IT Best Practices.
The top three benefits of SSD (Solid State Drives)
It may be time in the life cycle of your computer hardware to consider swapping out some of your conventional hard drives. Perhaps you’re relying more and more on the cloud for your IT support and have noticed that your hardware has been subjected to less of a load. If so, upgrading hard drive components might add to your return on investment.
If you’re considering switching over to solid state rather than the spinning, hotter running hard drives (HDDs), here are the top three benefits of SSD (Solid State Drives) that might help your decision:
Reason 1: Cost of acquisition.
While SSDs cost more per terabyte than HDDs, they do more with less of a footprint. Inapplications like Exchange email or banking, the high I/O transaction load — how much thecomputer hard drive has to work on input and output — SSDs can carry roughly ten times the load with a resulting reduction in footprint.
Reason 2: Power consumption and cooling
Best estimates are that SSDs typically save an astonishing 80 percent in the energy required to power them. They have greater power density — IOPS per Watt — that makes the big difference: fewer SSDs provide the same “juice” with less power throughput. The residual benefit is that SSDs don’t need so much space and the energy to cool them.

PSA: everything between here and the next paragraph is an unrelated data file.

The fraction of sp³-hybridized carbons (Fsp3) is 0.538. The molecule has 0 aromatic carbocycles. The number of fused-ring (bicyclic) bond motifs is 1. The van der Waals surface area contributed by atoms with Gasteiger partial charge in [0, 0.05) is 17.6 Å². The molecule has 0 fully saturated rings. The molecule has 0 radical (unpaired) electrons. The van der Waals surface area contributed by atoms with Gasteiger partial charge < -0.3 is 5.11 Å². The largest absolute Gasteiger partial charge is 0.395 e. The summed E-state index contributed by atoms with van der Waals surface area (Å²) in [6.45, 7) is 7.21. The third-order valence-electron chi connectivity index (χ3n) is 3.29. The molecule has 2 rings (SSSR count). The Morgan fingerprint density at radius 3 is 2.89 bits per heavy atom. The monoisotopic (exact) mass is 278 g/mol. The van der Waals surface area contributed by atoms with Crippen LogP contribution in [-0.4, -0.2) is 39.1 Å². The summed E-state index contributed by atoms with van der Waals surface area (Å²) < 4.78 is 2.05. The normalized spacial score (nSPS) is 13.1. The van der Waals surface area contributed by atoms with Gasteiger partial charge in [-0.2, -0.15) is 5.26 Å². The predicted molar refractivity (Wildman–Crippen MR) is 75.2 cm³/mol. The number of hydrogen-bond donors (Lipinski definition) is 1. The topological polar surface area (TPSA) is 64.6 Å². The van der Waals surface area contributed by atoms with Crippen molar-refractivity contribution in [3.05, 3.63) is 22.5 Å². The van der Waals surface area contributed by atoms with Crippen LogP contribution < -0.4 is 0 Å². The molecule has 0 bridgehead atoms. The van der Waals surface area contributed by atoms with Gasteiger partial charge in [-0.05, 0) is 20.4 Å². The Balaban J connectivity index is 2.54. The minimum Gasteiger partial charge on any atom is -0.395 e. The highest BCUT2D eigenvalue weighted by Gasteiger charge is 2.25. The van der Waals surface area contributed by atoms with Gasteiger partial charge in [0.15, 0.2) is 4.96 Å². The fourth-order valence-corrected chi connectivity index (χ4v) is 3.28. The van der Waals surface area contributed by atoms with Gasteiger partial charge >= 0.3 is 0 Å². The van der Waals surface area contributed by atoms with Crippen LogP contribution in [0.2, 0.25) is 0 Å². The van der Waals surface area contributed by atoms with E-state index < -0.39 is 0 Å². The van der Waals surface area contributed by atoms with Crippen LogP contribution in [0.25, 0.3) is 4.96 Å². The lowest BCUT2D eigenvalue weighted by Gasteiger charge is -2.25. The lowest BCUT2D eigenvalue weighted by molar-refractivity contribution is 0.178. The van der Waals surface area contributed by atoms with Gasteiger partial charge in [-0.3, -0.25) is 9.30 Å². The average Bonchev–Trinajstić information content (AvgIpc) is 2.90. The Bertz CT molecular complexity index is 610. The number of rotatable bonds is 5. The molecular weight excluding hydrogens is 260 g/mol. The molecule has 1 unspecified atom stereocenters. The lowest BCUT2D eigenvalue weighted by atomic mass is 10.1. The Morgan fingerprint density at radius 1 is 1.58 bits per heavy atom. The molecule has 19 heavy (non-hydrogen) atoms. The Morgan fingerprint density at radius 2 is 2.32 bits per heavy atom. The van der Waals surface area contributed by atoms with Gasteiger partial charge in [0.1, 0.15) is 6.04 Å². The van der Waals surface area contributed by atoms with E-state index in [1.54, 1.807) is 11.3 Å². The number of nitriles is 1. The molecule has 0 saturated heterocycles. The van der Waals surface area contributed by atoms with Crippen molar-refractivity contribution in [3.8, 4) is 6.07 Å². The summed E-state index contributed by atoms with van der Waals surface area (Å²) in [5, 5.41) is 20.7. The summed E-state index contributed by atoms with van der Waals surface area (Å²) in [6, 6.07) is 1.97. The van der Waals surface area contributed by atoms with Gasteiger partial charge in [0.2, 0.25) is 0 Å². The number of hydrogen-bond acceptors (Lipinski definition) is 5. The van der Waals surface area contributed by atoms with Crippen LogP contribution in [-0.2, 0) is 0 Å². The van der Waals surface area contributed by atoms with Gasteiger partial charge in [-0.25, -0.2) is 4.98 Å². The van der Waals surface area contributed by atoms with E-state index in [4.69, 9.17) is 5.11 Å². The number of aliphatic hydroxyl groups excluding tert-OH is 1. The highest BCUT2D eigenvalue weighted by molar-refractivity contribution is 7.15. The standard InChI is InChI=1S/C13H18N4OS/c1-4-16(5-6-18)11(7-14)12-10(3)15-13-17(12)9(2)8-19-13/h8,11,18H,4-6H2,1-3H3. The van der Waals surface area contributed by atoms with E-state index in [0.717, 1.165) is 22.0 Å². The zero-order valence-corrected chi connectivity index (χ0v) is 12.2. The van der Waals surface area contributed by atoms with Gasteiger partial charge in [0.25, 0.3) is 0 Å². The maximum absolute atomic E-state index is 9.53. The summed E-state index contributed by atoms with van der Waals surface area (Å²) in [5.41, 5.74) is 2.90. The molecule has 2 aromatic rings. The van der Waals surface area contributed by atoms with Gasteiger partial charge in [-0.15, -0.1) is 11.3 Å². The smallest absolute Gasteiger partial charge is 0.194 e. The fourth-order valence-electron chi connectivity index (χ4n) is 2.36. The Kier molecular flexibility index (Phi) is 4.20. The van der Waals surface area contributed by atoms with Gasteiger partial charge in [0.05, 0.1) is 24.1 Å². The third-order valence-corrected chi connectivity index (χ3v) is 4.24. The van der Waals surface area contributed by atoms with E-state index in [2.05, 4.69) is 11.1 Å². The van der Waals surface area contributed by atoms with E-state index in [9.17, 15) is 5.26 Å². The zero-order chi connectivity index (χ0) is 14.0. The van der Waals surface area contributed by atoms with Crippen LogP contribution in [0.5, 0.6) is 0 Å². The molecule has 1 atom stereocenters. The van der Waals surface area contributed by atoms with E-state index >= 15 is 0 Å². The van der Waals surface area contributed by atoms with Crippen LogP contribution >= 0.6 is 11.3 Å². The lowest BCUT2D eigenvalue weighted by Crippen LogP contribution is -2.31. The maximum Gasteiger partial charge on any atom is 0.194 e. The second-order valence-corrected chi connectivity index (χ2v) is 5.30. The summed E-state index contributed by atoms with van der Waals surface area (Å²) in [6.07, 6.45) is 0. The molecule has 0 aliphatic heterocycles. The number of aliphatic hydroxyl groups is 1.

Reason 3: RAID on steroids
RAID (stands for “redundant array of independent disks”) is a way of using more than one disk drive as part of a single computer. RAID configurations minimize the delay inherent between the command and execution, known as I/O latency. What RAID does for standard HDDs, new SSD-friendly arrangements double down on the overall performance of SSDs, essentially widening the performance gap.
Replacement and repair considerations
The jury is still out on whether or not SSDs last longer than HDDs. However, HDDs have moving parts and have a 100 percent failure rate — eventually, that is. Figure on an annual failure rate of your spinning, hot running HDDs from about 2 to 8 percent — about 1 in 12 each year.
So far there isn’t any really reliable information on SSD failure rates, and SSD manufacturersdon’t release that type of information. One study by a French hardware review site (Hardware.FR) tracked the product return rates from SSD customers. Read about the study on Tom’s HARDWARE.
The bottom line is that it’s a safe bet that with no moving parts, less power drain and cooler running, your SSD is likely to outlive its host computer.